Some are typically American and didn't appeal to me but that's fair enough as the company are based in Rhode Island and the majority of their customers will be Stateside. Ones that probably appeal more over there are the Stars and Stripes one, the Halloween, Shamrock and Moose ones too. There's even a Star of David collar for those owners who don't want their pooch to feel left out on special religious occasion. We managed to find one we liked and duly placed our order.

      Buying online was straightforward, and the fact that there is a size chart to consult for anyone who isn't too sure what size to buy for their pooch is helpful too. Collars are divided into six sizes so every canine from a Chihuahua to a Newfoundland is accommodated. It was refreshing to find that Up Country charge the same price regardless of the size of collar you are buying as well. It irks me to see prices for larger dogs are inflated when in reality there is very little extra cost involved.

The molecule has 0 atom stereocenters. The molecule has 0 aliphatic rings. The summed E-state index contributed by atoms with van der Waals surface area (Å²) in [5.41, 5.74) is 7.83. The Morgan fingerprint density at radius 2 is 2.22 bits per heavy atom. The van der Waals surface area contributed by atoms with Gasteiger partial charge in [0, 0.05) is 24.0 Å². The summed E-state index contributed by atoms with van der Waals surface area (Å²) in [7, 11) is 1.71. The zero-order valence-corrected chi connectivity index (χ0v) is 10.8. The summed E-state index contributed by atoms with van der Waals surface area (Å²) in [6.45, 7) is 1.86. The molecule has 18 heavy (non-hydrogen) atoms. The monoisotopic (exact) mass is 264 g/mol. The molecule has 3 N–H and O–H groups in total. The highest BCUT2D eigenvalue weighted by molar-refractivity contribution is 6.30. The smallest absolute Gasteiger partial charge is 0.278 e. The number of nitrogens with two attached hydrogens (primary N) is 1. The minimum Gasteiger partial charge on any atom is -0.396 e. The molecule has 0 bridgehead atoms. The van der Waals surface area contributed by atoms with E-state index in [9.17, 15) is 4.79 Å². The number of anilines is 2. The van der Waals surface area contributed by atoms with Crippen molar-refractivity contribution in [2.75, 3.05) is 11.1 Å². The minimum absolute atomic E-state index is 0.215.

~ Let the dog see the rabbit ~

      Are they well made? In my opinion, yes. All the dog collars they sell are quick releasing, meaning that should Amber's collar get stuck on anything while she's rooting around in some undergrowth it should open before any harm is done, although we have yet to test this. I would have thought other collars with holes where you have to push the stem of the buckle through, would present a possible choking hazard and should be avoided unless you never let your dog off the lead. These are also adjustable in much the same way as straps on a shoulder bag are. Although my roly poly canine is fully grown now, if she should put on a little extra weight around her jowls (only too likely) there is still room for expansion.